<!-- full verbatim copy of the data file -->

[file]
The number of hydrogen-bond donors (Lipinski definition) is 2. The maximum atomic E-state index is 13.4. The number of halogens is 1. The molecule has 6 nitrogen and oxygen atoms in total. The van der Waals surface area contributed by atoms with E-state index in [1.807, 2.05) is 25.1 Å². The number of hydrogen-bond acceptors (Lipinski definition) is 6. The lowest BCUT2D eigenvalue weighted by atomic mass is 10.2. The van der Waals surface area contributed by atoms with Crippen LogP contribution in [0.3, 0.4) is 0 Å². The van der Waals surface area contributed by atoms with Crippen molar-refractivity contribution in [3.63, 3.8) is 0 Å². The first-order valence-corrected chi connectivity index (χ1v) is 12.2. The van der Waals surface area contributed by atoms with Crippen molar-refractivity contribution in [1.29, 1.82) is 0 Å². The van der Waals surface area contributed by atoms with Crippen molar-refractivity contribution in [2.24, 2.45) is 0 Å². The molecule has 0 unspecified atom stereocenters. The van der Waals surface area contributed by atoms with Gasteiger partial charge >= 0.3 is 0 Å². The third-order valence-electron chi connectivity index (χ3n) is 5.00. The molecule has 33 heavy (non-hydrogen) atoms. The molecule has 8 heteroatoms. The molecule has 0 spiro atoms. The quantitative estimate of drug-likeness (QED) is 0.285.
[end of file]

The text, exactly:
The number of hydrogen-bond donors (Lipinski definition) is 2. The maximum atomic E-state index is 13.4. The number of halogens is 1. The molecule has 6 nitrogen and oxygen atoms in total. The van der Waals surface area contributed by atoms with E-state index in [1.807, 2.05) is 25.1 Å². The number of hydrogen-bond acceptors (Lipinski definition) is 6. The lowest BCUT2D eigenvalue weighted by atomic mass is 10.2. The van der Waals surface area contributed by atoms with Crippen LogP contribution in [0.3, 0.4) is 0 Å². The van der Waals surface area contributed by atoms with Crippen molar-refractivity contribution in [3.63, 3.8) is 0 Å². The first-order valence-corrected chi connectivity index (χ1v) is 12.2. The van der Waals surface area contributed by atoms with Crippen molar-refractivity contribution in [1.29, 1.82) is 0 Å². The van der Waals surface area contributed by atoms with Crippen molar-refractivity contribution in [2.24, 2.45) is 0 Å². The molecule has 0 unspecified atom stereocenters. The van der Waals surface area contributed by atoms with Gasteiger partial charge >= 0.3 is 0 Å². The third-order valence-electron chi connectivity index (χ3n) is 5.00. The molecule has 33 heavy (non-hydrogen) atoms. The molecule has 8 heteroatoms. The molecule has 0 spiro atoms. The quantitative estimate of drug-likeness (QED) is 0.285.